HMS Albion and HMS Dragon have conducted air defence and amphibious training with Egyptian Naval Ships Anwar El Sadat, Sharm El Sheik and Ali Gad.

According to the Royal Navy, Albion is leading the Littoral Response Group (Experimentation) deployment, comprising destroyer HMS Dragon, amphibious support ship RFA Lyme Bay and elements of 3 Commando Brigade.

“The ships are on a three-month deployment to the Mediterranean to test the concepts, equipment and practicalities of the Future Commando Force, as well as conducting traditional exercises and operations with NATO and other allies and partners in the region.”

Albion isn’t a stranger to defending against simulated air attacks. Back in September, French Rafale jets launched an assault against Royal Navy flagship HMS Albion as her task group passed the Brittany peninsula to allow French pilots to practise their anti-ship tactics and the Royal Navy to practice defending against air attack.

“Passing Brittany brought the group well within range of the Rafales, based at Landivisiau Naval Air Station near Brest when they’re not embarked as the striking power of France’s flagship, carrier FS Charles de Gaulle.

And lifting off from Lann-Bihoué air base on the outskirts of Lorient was an E-2 Hawkeye airborne early-warning and control aircraft, which spent a few hours looking for the naval group. When the Hawkeye’s crew located the shipping, they directed the Rafales in to make their attack runs, coming in with the sun at their backs – a classic fighter tactic. As the aircraft were detected, Albion’s Combined Operations Room burst into a flurry of controlled activity. Systems hummed and headsets buzzed as sailors responded to the growing threat.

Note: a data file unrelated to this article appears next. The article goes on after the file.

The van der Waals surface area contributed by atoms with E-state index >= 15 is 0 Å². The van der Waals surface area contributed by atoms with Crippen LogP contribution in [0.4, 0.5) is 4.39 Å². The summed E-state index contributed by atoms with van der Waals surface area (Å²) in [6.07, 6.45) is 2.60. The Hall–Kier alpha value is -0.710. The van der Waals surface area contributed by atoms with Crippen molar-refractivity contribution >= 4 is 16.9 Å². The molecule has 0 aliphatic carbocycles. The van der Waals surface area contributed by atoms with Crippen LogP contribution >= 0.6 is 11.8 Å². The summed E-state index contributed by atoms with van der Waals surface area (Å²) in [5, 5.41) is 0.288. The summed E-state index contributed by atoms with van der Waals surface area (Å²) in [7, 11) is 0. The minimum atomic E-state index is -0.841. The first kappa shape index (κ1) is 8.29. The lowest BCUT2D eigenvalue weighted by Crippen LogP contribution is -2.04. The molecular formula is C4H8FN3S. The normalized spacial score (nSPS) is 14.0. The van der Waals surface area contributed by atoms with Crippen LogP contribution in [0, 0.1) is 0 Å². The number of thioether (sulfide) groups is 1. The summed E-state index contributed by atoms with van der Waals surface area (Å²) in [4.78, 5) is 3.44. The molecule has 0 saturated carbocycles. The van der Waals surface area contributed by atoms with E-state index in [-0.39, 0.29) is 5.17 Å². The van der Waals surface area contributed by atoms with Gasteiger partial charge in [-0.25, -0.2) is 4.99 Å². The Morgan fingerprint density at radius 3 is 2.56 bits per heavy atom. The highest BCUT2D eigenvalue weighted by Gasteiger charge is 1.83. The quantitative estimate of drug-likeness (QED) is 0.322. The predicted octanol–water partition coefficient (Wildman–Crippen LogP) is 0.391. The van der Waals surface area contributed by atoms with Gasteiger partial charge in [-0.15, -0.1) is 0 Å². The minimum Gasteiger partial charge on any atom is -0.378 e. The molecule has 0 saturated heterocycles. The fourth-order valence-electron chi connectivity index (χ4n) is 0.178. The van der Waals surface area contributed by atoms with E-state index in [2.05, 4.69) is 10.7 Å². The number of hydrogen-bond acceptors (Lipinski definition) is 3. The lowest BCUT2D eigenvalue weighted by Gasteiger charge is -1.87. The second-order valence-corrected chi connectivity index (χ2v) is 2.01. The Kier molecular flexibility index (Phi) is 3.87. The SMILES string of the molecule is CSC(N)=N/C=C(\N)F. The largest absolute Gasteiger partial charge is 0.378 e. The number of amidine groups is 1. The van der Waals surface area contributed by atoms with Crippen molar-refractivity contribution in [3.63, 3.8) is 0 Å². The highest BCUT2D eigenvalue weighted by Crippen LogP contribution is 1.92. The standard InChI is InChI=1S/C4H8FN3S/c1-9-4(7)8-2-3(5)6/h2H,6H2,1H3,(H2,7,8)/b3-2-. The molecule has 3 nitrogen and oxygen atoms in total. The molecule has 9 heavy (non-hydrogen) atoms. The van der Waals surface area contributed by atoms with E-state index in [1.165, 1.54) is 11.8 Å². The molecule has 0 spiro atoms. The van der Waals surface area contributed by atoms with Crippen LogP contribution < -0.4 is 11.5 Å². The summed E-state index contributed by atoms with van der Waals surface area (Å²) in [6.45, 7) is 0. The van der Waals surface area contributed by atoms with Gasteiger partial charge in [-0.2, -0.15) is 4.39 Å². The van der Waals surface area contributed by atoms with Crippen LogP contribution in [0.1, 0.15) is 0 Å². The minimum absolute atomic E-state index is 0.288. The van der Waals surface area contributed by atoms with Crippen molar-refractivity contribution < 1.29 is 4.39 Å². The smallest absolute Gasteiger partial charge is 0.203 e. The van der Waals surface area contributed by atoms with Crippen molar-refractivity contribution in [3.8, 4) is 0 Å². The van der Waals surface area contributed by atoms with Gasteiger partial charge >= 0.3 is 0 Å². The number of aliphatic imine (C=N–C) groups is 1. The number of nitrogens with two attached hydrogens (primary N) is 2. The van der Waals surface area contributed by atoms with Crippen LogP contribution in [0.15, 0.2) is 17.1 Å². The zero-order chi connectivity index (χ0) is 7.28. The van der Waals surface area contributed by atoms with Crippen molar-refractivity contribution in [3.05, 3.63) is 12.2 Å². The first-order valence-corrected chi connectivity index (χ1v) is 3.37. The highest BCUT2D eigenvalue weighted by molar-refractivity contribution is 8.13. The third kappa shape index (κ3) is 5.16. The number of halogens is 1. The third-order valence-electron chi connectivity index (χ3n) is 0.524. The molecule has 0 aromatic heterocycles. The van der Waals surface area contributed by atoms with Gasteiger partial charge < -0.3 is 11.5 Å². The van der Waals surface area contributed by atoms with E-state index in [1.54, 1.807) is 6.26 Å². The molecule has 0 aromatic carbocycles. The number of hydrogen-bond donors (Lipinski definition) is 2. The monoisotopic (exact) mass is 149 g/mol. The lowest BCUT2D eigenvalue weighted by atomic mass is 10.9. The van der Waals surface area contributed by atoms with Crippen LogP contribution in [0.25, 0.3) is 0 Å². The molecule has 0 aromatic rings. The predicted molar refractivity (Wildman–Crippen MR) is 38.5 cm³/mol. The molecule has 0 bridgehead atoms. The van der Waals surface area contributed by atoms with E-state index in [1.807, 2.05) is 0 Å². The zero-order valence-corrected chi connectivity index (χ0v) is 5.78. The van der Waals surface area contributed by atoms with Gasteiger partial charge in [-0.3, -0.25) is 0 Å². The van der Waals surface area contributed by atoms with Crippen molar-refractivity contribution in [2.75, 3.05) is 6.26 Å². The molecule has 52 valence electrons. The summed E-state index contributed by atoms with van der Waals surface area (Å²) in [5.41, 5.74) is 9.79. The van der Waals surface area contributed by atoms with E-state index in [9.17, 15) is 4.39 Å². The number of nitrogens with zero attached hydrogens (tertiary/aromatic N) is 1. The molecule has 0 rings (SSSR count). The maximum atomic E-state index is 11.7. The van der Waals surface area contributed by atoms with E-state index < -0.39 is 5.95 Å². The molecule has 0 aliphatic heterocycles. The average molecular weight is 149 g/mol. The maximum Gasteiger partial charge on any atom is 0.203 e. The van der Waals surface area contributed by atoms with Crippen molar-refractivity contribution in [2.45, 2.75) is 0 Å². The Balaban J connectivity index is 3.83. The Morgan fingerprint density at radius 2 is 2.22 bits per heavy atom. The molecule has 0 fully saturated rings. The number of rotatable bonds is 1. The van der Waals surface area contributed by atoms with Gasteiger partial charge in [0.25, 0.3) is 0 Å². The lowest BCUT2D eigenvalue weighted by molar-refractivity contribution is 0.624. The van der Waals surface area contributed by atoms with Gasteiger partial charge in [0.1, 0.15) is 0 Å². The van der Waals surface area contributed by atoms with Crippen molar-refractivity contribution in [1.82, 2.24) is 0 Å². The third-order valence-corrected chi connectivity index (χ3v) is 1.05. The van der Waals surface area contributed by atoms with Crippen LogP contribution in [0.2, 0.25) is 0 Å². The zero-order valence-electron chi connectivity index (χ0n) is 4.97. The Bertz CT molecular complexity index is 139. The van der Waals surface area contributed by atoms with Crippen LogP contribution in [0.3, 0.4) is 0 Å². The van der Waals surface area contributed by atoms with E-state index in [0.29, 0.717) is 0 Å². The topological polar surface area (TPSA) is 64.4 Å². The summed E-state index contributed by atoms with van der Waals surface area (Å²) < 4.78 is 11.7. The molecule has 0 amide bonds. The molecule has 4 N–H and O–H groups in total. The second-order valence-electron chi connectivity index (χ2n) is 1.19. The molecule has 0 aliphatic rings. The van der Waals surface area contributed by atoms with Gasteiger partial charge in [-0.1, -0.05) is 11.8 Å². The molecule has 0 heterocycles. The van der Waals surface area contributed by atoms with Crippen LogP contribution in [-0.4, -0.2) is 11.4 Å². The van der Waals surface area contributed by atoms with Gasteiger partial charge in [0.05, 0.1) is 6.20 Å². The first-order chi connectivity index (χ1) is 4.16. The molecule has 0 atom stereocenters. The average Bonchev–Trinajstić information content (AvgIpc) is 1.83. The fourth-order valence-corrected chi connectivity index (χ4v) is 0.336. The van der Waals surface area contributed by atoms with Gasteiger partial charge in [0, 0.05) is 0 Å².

In theory Dragon and her Sea Viper missiles should take out incoming jets – or any rockets they fire – at long range. Should that fail, the task group has numerous automated Phalanx Gatling guns which spew out a supposedly-impenetrable wall of lead up to around one kilometre from each ship, decoys and, as a last resort, hand-operated machine-guns and SA80 rifles. Both sides were able to test their attacking and defensive tactics and manoeuvres during the successive waves of raids.”

More than 1,000 sailors and Royal Marines are sailing in the Mediterranean aboard amphibious assault ship HMS Albion, destroyer HMS Dragon and amphibious support ship RFA Lyme Bay.

The Royal Navy say that while deployed the ships will test the new and experimental Littoral Response Group concept (which replaces the UK’s long-standing Amphibious Task Group) and shape the Future Commando Force and evolution of the Royal Marines into a hi-tech raiding and strike force.

You can read more about the deployment of HMS Albion and her task group here.

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Sean Crowley

Problem with being occasionally toasted is you can read things as literal ; had commenced panicking and was like trying to log on and “SELL SELL SELL” some shares but no indexes or indices were tabling under the chair matching what i was seeing as “Gulf War Four” . If such an occasion was to eventuate in this dour economic climate my financial advice would be Canned Food and Shotguns supplanted if you have the capital if not then leveraged an offset of a double bricked structure to store and defend said investments .

Pete